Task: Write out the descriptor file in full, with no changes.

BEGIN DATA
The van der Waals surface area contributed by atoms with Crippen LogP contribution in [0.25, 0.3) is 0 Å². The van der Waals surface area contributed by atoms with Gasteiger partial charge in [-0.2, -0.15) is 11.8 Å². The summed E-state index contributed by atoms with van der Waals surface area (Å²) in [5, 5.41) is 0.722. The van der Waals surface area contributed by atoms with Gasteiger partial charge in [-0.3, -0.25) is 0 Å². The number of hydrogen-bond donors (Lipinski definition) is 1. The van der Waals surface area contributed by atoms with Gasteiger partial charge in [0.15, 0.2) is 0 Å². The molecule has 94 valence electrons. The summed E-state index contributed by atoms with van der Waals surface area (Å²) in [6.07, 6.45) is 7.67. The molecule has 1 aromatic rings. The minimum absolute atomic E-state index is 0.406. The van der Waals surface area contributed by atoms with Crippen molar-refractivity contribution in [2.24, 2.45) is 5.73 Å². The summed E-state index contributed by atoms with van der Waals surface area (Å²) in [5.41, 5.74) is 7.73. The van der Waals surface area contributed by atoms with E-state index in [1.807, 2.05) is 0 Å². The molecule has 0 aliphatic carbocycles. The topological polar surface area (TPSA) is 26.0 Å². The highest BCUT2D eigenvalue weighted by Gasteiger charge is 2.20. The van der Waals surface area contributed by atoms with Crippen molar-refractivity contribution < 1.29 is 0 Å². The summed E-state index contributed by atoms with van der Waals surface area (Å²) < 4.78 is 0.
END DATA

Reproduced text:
The van der Waals surface area contributed by atoms with Crippen LogP contribution in [0.25, 0.3) is 0 Å². The van der Waals surface area contributed by atoms with Gasteiger partial charge in [-0.2, -0.15) is 11.8 Å². The summed E-state index contributed by atoms with van der Waals surface area (Å²) in [5, 5.41) is 0.722. The van der Waals surface area contributed by atoms with Gasteiger partial charge in [-0.3, -0.25) is 0 Å². The number of hydrogen-bond donors (Lipinski definition) is 1. The van der Waals surface area contributed by atoms with Gasteiger partial charge in [0.15, 0.2) is 0 Å². The molecule has 94 valence electrons. The summed E-state index contributed by atoms with van der Waals surface area (Å²) in [6.07, 6.45) is 7.67. The molecule has 1 aromatic rings. The minimum absolute atomic E-state index is 0.406. The van der Waals surface area contributed by atoms with Crippen molar-refractivity contribution in [2.24, 2.45) is 5.73 Å². The summed E-state index contributed by atoms with van der Waals surface area (Å²) in [5.41, 5.74) is 7.73. The van der Waals surface area contributed by atoms with E-state index in [1.807, 2.05) is 0 Å². The molecule has 0 aliphatic carbocycles. The topological polar surface area (TPSA) is 26.0 Å². The highest BCUT2D eigenvalue weighted by Gasteiger charge is 2.20. The van der Waals surface area contributed by atoms with Crippen molar-refractivity contribution < 1.29 is 0 Å². The summed E-state index contributed by atoms with van der Waals surface area (Å²) < 4.78 is 0.